I think Eddie may have alluded to this as possibly a choice by Sheridan.  He did point out that she wore the same shapeless overcoat throughout most of the movie.  I think Sheridan wanted to show that while she was beyond the "hot" young role, she could still act and deserved more roles. 

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This is the second time that I've watched Woman on the Run.  I liked it more the second go around as well.  I'm a big Ann Sheridan fan, I'll watch anything that she appears in.  I'll agree with MissWonderly's comments re: Ann's hair.  It's unfortunate that she was forced to don the Ethel Mertz 'do in this film--especially after Eddie Muller having shared glamorous photos of Ann during his introduction.  The Ethel Mertz hair looked fine on Vivian Vance, as it made her a little frumpy and contrasted nicely with star Lucille Ball, but even Vance looked better at the end of the series when she grew her hair out.  Ann was only 35 in Woman on the Run and she easily looked 10 years older.  

I'll also agree with MissWonderly's assessment of Woman on the Run being an interesting study on a marriage gone South.  Ann is rather indifferent to husband Elliot Reid, she doesn't even know about his heart condition! If you are unaware of your spouse's health issues, your marriage is really on the rocks.  I think it's interesting to learn about more and more facets of their relationship as Ann tries to find her husband.  They were really in love in the beginning and then, seemingly grew apart.  Perhaps it's the transition into normal, humdrum life after the excitement of the dating and honeymoon stages are over.  Ann grew bored of her husband.  Her husband probably grew bored of her as well.

I also love movies that feature amusement park scenes and I love noir that features real, on location footage.  As someone who has been to modern San Francisco a few times, the difference between 1949/1950 San Francisco and 2010s San Francisco is night and day.  While the layout and look of the city is the same, there is so much less traffic.  Less people. Less homeless population.  Everything.  The look at 1949/1950 San Francisco almost looks idyllic.  People could actually afford to live there! It was just a blue collar port city.

I thought Dennis O'Keefe made an excellent pairing with Ann.  I loved the rapport they had with one another and their banter.  SPOILER!! I thought the twists were interesting, like when Ann asked Dennis his name and he casually said his name was Daniel Legget, but his friends call him "Danny Boy."  The audience will remember that the victim at the beginning of the film is assaulted and murdered by a "Danny Boy."  Ann is unaware of his real identity, but as the audience, having this knowledge adds a layer of suspense.

I thought Elliott Reid was great and I immediately recognized him as the director from Lucy Ricardo's Vitameatavegamin commercial in I Love Lucy.  Robert Keith, who played the police inspector, was Brian Keith's father.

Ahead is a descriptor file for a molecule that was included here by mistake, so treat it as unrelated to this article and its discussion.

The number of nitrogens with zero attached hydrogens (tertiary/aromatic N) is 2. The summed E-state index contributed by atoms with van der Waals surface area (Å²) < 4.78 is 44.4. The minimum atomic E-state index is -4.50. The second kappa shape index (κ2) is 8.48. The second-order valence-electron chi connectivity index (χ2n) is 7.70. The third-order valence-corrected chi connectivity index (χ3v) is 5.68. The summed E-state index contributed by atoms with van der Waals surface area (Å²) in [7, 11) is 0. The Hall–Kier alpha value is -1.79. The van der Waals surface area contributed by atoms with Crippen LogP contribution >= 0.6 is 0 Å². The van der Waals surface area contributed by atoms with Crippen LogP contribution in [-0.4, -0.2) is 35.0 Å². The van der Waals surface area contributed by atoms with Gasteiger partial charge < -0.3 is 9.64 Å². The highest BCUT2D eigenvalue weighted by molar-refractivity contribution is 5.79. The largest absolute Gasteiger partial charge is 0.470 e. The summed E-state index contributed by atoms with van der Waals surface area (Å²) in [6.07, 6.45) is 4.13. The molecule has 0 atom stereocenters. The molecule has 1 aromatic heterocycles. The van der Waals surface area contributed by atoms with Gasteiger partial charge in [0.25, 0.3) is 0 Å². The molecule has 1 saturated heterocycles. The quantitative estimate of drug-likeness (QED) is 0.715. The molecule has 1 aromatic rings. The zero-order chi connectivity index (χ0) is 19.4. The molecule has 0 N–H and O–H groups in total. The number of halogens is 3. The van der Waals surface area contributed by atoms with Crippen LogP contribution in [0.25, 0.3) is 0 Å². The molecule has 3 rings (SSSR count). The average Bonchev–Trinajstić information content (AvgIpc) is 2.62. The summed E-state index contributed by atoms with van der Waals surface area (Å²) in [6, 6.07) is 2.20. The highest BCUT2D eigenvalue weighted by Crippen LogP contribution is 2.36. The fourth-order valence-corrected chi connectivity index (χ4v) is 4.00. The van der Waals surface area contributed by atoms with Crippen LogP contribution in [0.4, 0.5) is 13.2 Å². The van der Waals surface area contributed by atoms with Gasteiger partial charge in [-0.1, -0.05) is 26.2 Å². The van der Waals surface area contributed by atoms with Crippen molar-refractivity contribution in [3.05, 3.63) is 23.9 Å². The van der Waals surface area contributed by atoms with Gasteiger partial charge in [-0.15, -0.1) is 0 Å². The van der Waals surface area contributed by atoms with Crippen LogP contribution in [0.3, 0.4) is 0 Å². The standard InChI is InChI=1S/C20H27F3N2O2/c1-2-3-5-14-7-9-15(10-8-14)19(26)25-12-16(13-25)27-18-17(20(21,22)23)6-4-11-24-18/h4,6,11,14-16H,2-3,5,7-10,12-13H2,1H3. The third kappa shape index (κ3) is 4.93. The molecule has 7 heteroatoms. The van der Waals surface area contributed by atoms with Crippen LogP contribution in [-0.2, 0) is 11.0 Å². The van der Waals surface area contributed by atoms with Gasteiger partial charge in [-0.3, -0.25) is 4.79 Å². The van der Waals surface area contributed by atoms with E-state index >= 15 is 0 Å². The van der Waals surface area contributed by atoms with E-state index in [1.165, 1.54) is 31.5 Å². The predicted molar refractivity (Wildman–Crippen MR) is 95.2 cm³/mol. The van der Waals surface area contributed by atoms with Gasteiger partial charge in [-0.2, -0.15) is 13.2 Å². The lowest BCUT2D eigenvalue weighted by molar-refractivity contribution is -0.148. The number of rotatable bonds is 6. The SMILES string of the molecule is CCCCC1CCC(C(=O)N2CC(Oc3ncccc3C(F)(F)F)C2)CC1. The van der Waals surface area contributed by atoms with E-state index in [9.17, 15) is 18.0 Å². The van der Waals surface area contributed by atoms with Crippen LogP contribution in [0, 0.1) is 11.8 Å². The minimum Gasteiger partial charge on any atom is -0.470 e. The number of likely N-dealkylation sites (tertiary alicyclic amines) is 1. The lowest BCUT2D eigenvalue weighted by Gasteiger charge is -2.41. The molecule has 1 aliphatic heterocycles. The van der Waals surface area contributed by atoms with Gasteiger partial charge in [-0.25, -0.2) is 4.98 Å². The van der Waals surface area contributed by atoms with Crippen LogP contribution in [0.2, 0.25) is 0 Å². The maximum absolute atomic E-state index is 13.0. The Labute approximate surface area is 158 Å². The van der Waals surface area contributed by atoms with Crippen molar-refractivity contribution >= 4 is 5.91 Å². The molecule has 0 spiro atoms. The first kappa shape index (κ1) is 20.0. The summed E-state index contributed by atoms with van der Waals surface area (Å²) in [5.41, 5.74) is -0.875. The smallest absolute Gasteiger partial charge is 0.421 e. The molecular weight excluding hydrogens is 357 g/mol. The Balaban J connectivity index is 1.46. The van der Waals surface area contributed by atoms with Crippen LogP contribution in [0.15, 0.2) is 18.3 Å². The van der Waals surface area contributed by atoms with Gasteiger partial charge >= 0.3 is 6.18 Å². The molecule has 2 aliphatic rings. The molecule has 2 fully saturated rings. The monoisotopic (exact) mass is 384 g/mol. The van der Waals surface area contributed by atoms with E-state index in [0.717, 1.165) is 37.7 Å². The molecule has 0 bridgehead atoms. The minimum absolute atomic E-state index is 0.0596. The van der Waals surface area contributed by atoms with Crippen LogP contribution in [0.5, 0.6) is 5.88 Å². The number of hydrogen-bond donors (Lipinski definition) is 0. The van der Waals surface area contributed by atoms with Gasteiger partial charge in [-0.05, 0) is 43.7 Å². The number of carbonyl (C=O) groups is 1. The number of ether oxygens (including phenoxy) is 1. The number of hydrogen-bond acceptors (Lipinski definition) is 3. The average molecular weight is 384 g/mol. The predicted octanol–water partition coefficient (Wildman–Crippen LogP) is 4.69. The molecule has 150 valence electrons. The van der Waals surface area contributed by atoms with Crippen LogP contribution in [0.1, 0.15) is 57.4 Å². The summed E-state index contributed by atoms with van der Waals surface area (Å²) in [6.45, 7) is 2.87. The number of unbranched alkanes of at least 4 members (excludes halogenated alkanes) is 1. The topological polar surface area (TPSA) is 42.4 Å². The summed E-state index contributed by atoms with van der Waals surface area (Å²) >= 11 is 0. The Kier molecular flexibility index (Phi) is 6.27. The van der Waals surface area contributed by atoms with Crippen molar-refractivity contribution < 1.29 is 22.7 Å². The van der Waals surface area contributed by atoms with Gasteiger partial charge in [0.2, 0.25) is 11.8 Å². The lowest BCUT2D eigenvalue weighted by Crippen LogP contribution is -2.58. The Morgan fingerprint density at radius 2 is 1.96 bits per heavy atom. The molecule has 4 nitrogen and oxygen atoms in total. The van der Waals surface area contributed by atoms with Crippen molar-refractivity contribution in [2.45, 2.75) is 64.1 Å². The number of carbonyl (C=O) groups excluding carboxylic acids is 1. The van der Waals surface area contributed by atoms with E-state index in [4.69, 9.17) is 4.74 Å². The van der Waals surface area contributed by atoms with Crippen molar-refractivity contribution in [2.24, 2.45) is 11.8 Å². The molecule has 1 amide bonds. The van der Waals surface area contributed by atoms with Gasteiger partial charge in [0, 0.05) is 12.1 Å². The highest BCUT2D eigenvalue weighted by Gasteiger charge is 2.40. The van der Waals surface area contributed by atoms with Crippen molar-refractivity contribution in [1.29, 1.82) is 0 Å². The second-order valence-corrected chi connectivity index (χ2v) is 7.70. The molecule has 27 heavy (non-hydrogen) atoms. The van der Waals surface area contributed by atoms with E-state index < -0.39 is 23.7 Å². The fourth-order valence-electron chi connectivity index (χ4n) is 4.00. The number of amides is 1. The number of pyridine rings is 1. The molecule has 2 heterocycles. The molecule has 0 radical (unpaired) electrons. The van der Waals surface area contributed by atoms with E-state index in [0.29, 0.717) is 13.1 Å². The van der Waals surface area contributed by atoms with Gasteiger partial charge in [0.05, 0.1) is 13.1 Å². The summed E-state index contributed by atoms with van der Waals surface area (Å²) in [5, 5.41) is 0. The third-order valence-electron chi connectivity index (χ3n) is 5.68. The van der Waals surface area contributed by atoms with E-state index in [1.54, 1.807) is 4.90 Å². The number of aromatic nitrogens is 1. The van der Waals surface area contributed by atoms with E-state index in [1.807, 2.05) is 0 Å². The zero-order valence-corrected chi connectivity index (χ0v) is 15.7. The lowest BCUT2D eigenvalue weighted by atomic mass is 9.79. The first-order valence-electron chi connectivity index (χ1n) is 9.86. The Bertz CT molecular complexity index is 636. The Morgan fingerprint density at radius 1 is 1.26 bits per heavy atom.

This was a great film and I enjoyed hearing the background as to how Eddie Muller's Film Noir Foundation found this film and with UCLA, restored it.  I also thought Eddie disclosing how he saved Woman on the Run was funny, even if some piracy was involved.  Sometimes you gotta do what you gotta do if it'll serve the greater good.  

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17 hours ago, TheCid said:

I think Eddie may have alluded to this as possibly a choice by Sheridan.  He did point out that she wore the same shapeless overcoat throughout most of the movie.  I think Sheridan wanted to show that while she was beyond the "hot" young role, she could still act and deserved more roles. 

Cid's referring to a comment I made about Ann Sheridan's unbecoming hairdo in Woman on the Run.

I get what you're saying, Cid, that maybe Ann had made a considered decision to disguise her attractiveness, being tired of the way she was always flaunted in Warner Brothers movies as a sexy young dame. However, that doesn't mean she had to give up entirely on her looks ! She could have continued to wear that oversize belted coat, which, as Eddie mentioned, she wears throughout the film, which completely covers her shapely figure. 

But there's a difference between not wanting to be sexualized on the screen, and choosing to look ten years older than you are. If it was Ann's own decision to go with that "Ethel Mertz" hairdo, I still think it was a mistake.

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I guess I'm in the minority, but I didn't find Sheridan's doo unflattering, just different. It was the 50's and she couldn't stick with her 40's styles forever.

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Has anyone seen the 50s version of M?? Am looking forward to it.

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1 hour ago, Hibi said:

Has anyone seen the 50s version of M?? Am looking forward to it.

I've never seen it! I'm curious about the casting of David Wayne in the Peter Lorre role.  It should be interesting.

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Yes. David Losey directed it. Parts of it filmed in the old Bunker Hill neighborhood.

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1 hour ago, speedracer5 said:

I've never seen it! I'm curious about the casting of David Wayne in the Peter Lorre role.  It should be interesting.

David Wayne does a very good job but of course he plays the role much differently than Lorre.

My standard advise for watching a 'remake' is to try one's best to treat it as a stand-alone film.  I.e. while watching it try NOT to make comparisons between the films,  the performances etc....

(but yea,  easier said than done).